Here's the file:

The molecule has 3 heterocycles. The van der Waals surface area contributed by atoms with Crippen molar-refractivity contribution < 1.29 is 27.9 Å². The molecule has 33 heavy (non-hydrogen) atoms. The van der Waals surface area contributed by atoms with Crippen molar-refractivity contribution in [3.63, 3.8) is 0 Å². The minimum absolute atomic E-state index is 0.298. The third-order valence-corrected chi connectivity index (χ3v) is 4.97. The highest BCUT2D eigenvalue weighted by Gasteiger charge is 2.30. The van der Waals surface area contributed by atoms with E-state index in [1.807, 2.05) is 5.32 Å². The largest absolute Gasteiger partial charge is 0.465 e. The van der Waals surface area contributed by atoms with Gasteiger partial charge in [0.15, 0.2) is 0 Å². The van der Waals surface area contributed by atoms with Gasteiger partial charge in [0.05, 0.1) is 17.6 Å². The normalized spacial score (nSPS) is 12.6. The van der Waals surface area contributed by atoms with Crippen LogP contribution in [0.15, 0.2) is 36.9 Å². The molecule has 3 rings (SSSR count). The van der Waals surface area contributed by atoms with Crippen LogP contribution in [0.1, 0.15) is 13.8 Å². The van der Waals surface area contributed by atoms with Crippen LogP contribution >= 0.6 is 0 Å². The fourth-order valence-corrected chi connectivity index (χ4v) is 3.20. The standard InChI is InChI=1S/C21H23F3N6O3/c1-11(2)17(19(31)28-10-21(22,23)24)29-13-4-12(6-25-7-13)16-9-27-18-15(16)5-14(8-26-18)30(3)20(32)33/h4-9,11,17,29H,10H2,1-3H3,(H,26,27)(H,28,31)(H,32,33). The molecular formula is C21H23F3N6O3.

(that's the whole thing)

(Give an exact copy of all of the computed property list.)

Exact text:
The molecule has 3 heterocycles. The van der Waals surface area contributed by atoms with Crippen molar-refractivity contribution < 1.29 is 27.9 Å². The molecule has 33 heavy (non-hydrogen) atoms. The van der Waals surface area contributed by atoms with Crippen molar-refractivity contribution in [3.63, 3.8) is 0 Å². The minimum absolute atomic E-state index is 0.298. The third-order valence-corrected chi connectivity index (χ3v) is 4.97. The highest BCUT2D eigenvalue weighted by Gasteiger charge is 2.30. The van der Waals surface area contributed by atoms with E-state index in [1.807, 2.05) is 5.32 Å². The largest absolute Gasteiger partial charge is 0.465 e. The van der Waals surface area contributed by atoms with Gasteiger partial charge in [0.15, 0.2) is 0 Å². The van der Waals surface area contributed by atoms with Gasteiger partial charge in [0.05, 0.1) is 17.6 Å². The normalized spacial score (nSPS) is 12.6. The van der Waals surface area contributed by atoms with Crippen LogP contribution in [0.15, 0.2) is 36.9 Å². The molecule has 3 rings (SSSR count). The van der Waals surface area contributed by atoms with Crippen LogP contribution in [0.1, 0.15) is 13.8 Å². The van der Waals surface area contributed by atoms with Crippen LogP contribution >= 0.6 is 0 Å². The fourth-order valence-corrected chi connectivity index (χ4v) is 3.20. The standard InChI is InChI=1S/C21H23F3N6O3/c1-11(2)17(19(31)28-10-21(22,23)24)29-13-4-12(6-25-7-13)16-9-27-18-15(16)5-14(8-26-18)30(3)20(32)33/h4-9,11,17,29H,10H2,1-3H3,(H,26,27)(H,28,31)(H,32,33). The molecular formula is C21H23F3N6O3.